Dynamic Hydrogels: Translating a Protein Conformational Change into Macroscopic Motion

Authors

  • William L. Murphy Dr.,

    1. Department of Chemistry, Howard Hughes Medical Institute, University of Chicago, 929 East 57th Street, Chicago, IL 60637, USA, Fax: (+1) 773-702-1677
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  • W. Shannon Dillmore Dr.,

    1. Department of Chemistry, Howard Hughes Medical Institute, University of Chicago, 929 East 57th Street, Chicago, IL 60637, USA, Fax: (+1) 773-702-1677
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  • Justin Modica,

    1. Department of Chemistry, Howard Hughes Medical Institute, University of Chicago, 929 East 57th Street, Chicago, IL 60637, USA, Fax: (+1) 773-702-1677
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  • Milan Mrksich Prof.

    1. Department of Chemistry, Howard Hughes Medical Institute, University of Chicago, 929 East 57th Street, Chicago, IL 60637, USA, Fax: (+1) 773-702-1677
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  • This research was supported by the NSF-supported Materials Research Science & Engineering Center. The authors thank Wei-Jen Tang for providing engineered CaM plasmids and Young-Sam Lee for technical assistance.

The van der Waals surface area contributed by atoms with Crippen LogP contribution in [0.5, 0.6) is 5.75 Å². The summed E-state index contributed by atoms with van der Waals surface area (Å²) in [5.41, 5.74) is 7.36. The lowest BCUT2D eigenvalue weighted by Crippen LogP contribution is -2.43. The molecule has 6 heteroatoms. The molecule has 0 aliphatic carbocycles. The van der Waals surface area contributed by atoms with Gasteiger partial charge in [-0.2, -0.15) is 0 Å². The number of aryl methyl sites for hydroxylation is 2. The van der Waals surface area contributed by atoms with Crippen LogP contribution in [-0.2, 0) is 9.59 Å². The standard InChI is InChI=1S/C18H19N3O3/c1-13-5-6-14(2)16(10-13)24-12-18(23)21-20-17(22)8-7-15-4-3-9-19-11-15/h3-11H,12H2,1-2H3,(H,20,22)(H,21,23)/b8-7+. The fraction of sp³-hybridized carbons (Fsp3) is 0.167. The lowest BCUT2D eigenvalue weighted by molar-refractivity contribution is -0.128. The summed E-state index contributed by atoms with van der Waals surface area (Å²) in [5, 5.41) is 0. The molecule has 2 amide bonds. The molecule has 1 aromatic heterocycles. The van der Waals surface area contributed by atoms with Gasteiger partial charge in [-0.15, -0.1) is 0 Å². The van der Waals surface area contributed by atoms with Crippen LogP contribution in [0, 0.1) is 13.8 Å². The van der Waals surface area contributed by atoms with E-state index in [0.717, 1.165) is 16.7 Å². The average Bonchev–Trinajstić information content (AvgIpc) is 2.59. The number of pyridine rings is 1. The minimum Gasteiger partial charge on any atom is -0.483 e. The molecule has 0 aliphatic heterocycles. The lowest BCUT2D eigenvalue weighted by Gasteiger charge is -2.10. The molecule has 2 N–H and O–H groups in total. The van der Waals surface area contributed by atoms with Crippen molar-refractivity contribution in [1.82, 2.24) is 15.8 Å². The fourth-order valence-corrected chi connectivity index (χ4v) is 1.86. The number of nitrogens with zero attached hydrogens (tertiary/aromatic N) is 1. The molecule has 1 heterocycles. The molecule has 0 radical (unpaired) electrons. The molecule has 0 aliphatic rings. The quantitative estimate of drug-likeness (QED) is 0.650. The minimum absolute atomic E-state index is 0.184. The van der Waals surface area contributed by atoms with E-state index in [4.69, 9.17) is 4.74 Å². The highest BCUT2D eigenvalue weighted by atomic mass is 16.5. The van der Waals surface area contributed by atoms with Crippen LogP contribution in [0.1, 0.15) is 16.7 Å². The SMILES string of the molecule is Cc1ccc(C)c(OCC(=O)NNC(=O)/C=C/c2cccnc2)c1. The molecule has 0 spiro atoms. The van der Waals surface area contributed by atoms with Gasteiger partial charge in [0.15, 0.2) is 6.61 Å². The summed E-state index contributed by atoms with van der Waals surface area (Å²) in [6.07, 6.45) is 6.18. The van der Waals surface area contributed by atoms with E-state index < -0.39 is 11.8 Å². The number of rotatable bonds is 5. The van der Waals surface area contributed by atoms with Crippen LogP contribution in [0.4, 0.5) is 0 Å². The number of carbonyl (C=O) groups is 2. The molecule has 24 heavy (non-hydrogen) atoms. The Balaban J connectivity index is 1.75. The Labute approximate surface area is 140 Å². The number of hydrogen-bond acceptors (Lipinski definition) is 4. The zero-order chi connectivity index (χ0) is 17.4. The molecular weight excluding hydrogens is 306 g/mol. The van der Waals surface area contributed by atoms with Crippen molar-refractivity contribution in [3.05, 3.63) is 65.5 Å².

Abstract

original image

Natural inspiration: A bioinspired functional material in the form of a hydrogel created by cross-linking an engineered version of calmodulin, a protein which undergoes a conformational change in response to ligand binding (see schematic representation), with a four-armed poly(ethylene glycol) molecule terminated with acrylate groups decreased in volume by 20 % when treated with the ligand trifluoperazine. Multiple cycles of gel swelling and shrinkage were possible.

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